You don't have to spend a lot of money to eat well in Italy. But in order to eat both cheaply and well, you need to choose your restaurants wisely. That's why we steer readers away from the "tourist menu," sometimes written as Menu Turistico.
In Italy, the tourist menu is generally a complete meal (usually lunch), with beverage included. It might offer the choice of an appetizer (antipasto) and a first or second course, accompanied by water or a glass of house wine, followed by dessert. Some places will let you choose from a small number of items, while most will have a set menu—typically a simple pasta, a salad and a glass of wine. Prices might range from 10-20 Euros, depending on the city or how close the restaurant is to a major tourist site (how else would they lure all those tourists?).
In cities where lunch for two with a bottle of wine can easily cost 60 Euros and upwards, the tourist menu seems like a pretty good deal.
Except that the tourist menu is an invitation to one of the least memorable meals you'll eat in Italy—unless, that is, it's memorable in a bad way. That's because restaurants that advertise the tourist menu are typically located in the most visited sections of a city, say near the Colosseum in Rome or Piazza San Marco in Venice. They know they have a steady influx of hungry, tour-weary customers who want a simple solution for lunch and don't want to have to decipher menus. They also know that even if they serve a bad meal to 100 tourists on Monday, there will be 100 more new tourists ready to eat the same bad food on Tuesday.
In fairness, your tourist menu meal probably won't be "bad" food in the sense that it's inedible. But it's very likely to be cheap and easy food, like pasta with a bland tomato sauce, prepared in a big vat and dished out as it's ordered. Other items, like lasagna, for example, might be frozen, pre-packaged fare. The house wine likely comes from a very, very big jug or even a box. You'll be served quickly, and items such as a soft drink, coffee or dessert—or anything else that's not explicitly listed on the tourist menu, will cost extra.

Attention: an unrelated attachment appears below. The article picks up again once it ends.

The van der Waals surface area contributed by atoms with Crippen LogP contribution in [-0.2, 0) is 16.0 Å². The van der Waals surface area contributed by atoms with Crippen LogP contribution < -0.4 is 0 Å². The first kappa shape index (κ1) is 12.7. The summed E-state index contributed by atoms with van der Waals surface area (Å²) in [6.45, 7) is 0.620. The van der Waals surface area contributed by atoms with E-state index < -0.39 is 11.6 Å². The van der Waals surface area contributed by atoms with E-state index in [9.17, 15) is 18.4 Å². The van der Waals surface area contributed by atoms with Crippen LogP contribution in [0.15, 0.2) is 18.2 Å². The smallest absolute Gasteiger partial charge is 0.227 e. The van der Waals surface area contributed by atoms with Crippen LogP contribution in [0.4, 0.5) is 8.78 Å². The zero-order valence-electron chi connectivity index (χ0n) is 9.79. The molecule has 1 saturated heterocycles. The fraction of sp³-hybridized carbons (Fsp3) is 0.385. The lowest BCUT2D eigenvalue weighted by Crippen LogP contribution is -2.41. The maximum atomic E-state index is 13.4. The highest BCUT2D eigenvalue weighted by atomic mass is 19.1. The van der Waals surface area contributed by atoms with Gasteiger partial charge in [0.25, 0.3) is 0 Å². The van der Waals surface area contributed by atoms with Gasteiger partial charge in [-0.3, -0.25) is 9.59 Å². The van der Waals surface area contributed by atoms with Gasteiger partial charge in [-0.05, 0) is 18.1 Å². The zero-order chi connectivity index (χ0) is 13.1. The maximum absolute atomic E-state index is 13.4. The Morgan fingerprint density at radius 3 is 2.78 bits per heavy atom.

Add a 4 Euro dessert and a 1 Euro espresso to a 10 Euro tourist menu and those savings start to evaporate.
How to Eat Well and Eat Cheaply in Italy
The good news is, you don't have to eat cheap, bad food in order to eat inexpensively in Italy. Even in the most tourist-packed areas, you often just need to wander a few streets farther away from the busy piazza or the main thoroughfare to find a quality meal that won't break the bank.
Here are a few tips and ideas for a bargain lunch that won't leave you disappointed.
- Follow the Italians. Locals know where to eat well without spending a lot of money or time, especially at lunch. Look for places that appear to be full of people on a break from work.
- Avoid menus with food photos. Like the tourist menu, a restaurant menu featuring photos of the dishes offered is a telltale sign of a tourist trap. Plus, your food won't look anything like the photo when it arrives at your table.
- Grab a slice of pizza. Pizza a taglio, or pizza by the slice, is a tasty, inexpensive way to have lunch on the go. Most pizza a taglio joints are tiny, with just a few seats or spots to eat standing up. Not fancy, but it gets the job done.
- Try a tavola calda. A tavola calda, or hot table, is a cafeteria-style eatery where you can choose from several hot entrees and side dishes, and usually some cold salads as well. They usually offer a set price for a complete meal —often including water and coffee—and the food is reliably decent, if not outstanding.
- Pack a picnic. People flock to Italy for its glorious tomatoes, piquant cheeses, salty cured meats, and highly drinkable wines. So why not pick up a little of all of the above and have a picnic al fresco (in the open air) on a piazza bench, in a park, or on the steps of a fountain. Just make sure it's a fountain where you're allowed to sit down!